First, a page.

If you need funding for college but have bad credit, you might be wondering if you can get student loans. The good news is that most federal student loans don’t require a credit check, with the one exception being Direct PLUS Loans for graduate students.
But if you need more funding for school after maximizing your federal loans and federal student aid like scholarships and grants, private student loans might be your next option. Financial institutions that offer private student loans require a credit check and may have a minimum credit score requirement, so if you have bad credit, it could be tough to get approved.
If you’re looking for student loans for bad credit and need options, here’s what you should know.
Try to get a cosigner
As with any type of loan, having bad credit creates some challenges if you need extra funding for your education. If you’re looking to apply for private student loans with an adverse credit history, you’ll need a cosigner to get approved. Most private lenders already require a cosigner, but this is especially the case when it comes to having less-than-stellar credit.
A cosigner is a person who is legally responsible for the loan. In many cases, cosigners use their good credit to help the primary borrower (i.e., you) get approved for the loan. But if you fail to pay, the cosigner is on the hook for repaying the loan.
Because of the legal nature of cosigning a loan, it’s very important to find someone who feels comfortable with this arrangement. Typically, a cosigner is a family member or a spouse. Make sure you’re both on the same page about who is responsible for the loan beforehand to avoid jeopardizing your relationship.
Having a cosigner with a strong credit score — say, 700 or above — can boost your chances of getting approved for private student loans.
If you have a cosigner and are looking for student loans for bad credit, here’s where you can start your search:
- LendKey connects borrowers with community banks and financial institutions to offer the best rates. You can apply for competitive, lower interest rates with a cosigner to boost your chances of approval.
- CommonBond also offers private student loans and has a cosigner release option after two years of payments. That way, if you apply with a cosigner, you can have them removed from the account later on once you’ve demonstrated you’re a responsible borrower.
- Citizens Bank has private student loan offerings, and applying with a cosigner can help you get approved. Citizens Bank offers a cosigner release after making 36 payments.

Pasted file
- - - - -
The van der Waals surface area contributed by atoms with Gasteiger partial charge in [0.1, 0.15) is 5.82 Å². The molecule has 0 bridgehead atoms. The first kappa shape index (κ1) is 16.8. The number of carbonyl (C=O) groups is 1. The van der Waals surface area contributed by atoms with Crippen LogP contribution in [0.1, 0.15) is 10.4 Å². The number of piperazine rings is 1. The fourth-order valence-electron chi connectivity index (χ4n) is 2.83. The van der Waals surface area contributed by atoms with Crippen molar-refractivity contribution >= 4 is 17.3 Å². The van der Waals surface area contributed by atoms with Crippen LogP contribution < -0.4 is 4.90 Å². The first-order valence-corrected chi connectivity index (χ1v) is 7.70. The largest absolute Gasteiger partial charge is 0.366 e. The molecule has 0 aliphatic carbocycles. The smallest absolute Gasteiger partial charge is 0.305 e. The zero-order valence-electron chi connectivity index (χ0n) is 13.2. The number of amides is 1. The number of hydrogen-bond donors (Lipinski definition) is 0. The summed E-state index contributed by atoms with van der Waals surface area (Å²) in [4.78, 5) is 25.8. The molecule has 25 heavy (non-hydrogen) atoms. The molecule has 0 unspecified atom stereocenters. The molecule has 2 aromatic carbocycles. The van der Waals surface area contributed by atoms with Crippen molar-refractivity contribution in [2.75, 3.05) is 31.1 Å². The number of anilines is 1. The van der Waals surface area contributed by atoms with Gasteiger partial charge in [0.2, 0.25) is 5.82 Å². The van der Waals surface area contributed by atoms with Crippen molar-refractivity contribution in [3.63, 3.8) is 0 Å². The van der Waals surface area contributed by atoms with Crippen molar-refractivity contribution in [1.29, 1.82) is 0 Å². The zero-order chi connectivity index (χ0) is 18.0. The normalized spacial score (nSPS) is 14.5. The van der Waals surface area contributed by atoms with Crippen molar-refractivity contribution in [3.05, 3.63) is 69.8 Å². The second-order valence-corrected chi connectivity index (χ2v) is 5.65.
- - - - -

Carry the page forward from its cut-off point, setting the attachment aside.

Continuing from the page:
- Credit unions may offer private student loans to borrowers with less-than-great credit if you have a cosigner. Research the options in your area with ASmarterChoice.org.
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What to do if you don’t have a cosigner
Finding a cosigner may not be easy. You’re basically asking someone to take on the legal responsibility of your loans — and that’s a lot to put on someone. If you can’t find a cosigner, don’t give up hope yet.
There are some private student loans without a cosigner that might be available to you, even if you have poor credit. Here are some loan providers to look into:
- Ascent offers student loans but doesn’t necessarily require a cosigner. According to the Ascent website, “Ascent considers several factors, including creditworthiness, school, program, graduation date, major, cost of attendance, and other factors that allow for students to potentially obtain a loan in their own name without a cosigner.”
- MPOWER Financing offers international students student loans without a cosigner. You can check your eligibility in one minute to see if you qualify.
Checking out these two options may give you a better chance at approval if you don’t have a cosigner.
Applying for student loans for bad credit
If you have bad credit and need private student loans, be mindful of where you apply. Check the eligibility requirements and see if there are any stated credit score requirements. They may have higher interest rates (either variable APR or fixed APR) and fees as well. Check your repayment options and any perks like forbearance and deferment. Private loans are not eligible for loan forgiveness and can be tough to discharge in bankruptcy.
If you’re unsure about whether you’ll get approved, consider applying through multiple lenders in a short period of time (within approximately two weeks). This short time frame might help your applications only be counted as a single hard inquiry on your credit report.
Hard pulls on your credit can trigger a red flag to creditors and lead to a slight drop in your credit score, so minimize them as much as possible. Be mindful about your loan application strategy, especially if you’re already faced with bad credit challenges.
Tips for improving your credit
Applying for student loans with bad credit can be stressful if you need the funding but aren’t sure if you’ll be approved. To improve your credit, be sure to make all your payments on time. If you have a credit card, keep your balances lower than 30% of your credit limit. If you also limit new credit inquiries and keep consistent positive borrowing habits, you can turn your credit around.
When your credit improves, look into student loan refinancing to score better interest rates on your student loans. Regardless of your situation now when it comes to private student loans and bad credit, there are many student loan options out there and various student loan providers to choose from. You aren’t doomed to have bad credit forever and may be able to get better rates with refinancing later on.